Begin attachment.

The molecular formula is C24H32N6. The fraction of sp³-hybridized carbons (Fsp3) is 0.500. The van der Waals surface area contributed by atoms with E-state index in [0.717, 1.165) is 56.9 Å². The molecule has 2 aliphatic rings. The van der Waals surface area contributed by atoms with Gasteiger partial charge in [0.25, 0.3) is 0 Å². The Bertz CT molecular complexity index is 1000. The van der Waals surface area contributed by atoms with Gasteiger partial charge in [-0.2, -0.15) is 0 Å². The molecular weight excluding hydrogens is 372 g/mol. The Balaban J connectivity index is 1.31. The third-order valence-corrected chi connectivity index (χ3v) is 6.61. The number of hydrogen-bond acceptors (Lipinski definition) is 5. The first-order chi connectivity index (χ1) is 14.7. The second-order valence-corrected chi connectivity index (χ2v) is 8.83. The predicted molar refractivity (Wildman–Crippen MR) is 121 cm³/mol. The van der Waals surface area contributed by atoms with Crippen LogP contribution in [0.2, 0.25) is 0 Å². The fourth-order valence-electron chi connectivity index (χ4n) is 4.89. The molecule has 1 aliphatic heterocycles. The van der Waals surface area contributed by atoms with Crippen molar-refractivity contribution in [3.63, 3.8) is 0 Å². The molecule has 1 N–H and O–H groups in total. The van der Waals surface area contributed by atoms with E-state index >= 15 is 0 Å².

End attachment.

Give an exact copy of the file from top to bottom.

The molecular formula is C24H32N6. The fraction of sp³-hybridized carbons (Fsp3) is 0.500. The van der Waals surface area contributed by atoms with E-state index in [0.717, 1.165) is 56.9 Å². The molecule has 2 aliphatic rings. The van der Waals surface area contributed by atoms with Gasteiger partial charge in [0.25, 0.3) is 0 Å². The Bertz CT molecular complexity index is 1000. The van der Waals surface area contributed by atoms with Gasteiger partial charge in [-0.2, -0.15) is 0 Å². The molecular weight excluding hydrogens is 372 g/mol. The Balaban J connectivity index is 1.31. The third-order valence-corrected chi connectivity index (χ3v) is 6.61. The number of hydrogen-bond acceptors (Lipinski definition) is 5. The first-order chi connectivity index (χ1) is 14.7. The second-order valence-corrected chi connectivity index (χ2v) is 8.83. The predicted molar refractivity (Wildman–Crippen MR) is 121 cm³/mol. The van der Waals surface area contributed by atoms with Crippen LogP contribution in [0.2, 0.25) is 0 Å². The fourth-order valence-electron chi connectivity index (χ4n) is 4.89. The molecule has 1 aliphatic heterocycles. The van der Waals surface area contributed by atoms with Crippen molar-refractivity contribution in [3.63, 3.8) is 0 Å². The molecule has 1 N–H and O–H groups in total. The van der Waals surface area contributed by atoms with E-state index >= 15 is 0 Å².